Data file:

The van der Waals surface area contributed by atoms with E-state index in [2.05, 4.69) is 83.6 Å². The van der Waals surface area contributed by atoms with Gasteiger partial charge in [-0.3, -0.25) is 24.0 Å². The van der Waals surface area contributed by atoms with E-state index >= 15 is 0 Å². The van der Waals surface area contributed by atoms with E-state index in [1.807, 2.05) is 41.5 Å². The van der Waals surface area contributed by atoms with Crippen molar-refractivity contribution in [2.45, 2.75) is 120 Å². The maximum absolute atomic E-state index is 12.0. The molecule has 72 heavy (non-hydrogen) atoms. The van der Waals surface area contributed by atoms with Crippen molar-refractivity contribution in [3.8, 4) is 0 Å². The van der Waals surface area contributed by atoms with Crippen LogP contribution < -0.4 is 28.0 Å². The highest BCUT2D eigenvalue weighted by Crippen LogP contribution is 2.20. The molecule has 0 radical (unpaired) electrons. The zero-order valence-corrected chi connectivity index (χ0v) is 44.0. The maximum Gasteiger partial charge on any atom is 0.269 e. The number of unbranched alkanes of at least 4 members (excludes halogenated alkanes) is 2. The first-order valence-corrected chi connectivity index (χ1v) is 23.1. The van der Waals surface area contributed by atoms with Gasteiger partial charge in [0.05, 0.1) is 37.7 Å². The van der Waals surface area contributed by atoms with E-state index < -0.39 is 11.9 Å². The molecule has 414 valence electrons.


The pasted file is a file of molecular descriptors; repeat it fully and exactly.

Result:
The van der Waals surface area contributed by atoms with E-state index in [2.05, 4.69) is 83.6 Å². The van der Waals surface area contributed by atoms with Gasteiger partial charge in [-0.3, -0.25) is 24.0 Å². The van der Waals surface area contributed by atoms with E-state index >= 15 is 0 Å². The van der Waals surface area contributed by atoms with E-state index in [1.807, 2.05) is 41.5 Å². The van der Waals surface area contributed by atoms with Crippen molar-refractivity contribution in [2.45, 2.75) is 120 Å². The maximum absolute atomic E-state index is 12.0. The molecule has 72 heavy (non-hydrogen) atoms. The van der Waals surface area contributed by atoms with Crippen molar-refractivity contribution in [3.8, 4) is 0 Å². The van der Waals surface area contributed by atoms with Crippen LogP contribution < -0.4 is 28.0 Å². The highest BCUT2D eigenvalue weighted by Crippen LogP contribution is 2.20. The molecule has 0 radical (unpaired) electrons. The zero-order valence-corrected chi connectivity index (χ0v) is 44.0. The maximum Gasteiger partial charge on any atom is 0.269 e. The number of unbranched alkanes of at least 4 members (excludes halogenated alkanes) is 2. The first-order valence-corrected chi connectivity index (χ1v) is 23.1. The van der Waals surface area contributed by atoms with Gasteiger partial charge in [0.05, 0.1) is 37.7 Å². The van der Waals surface area contributed by atoms with E-state index < -0.39 is 11.9 Å². The molecule has 414 valence electrons.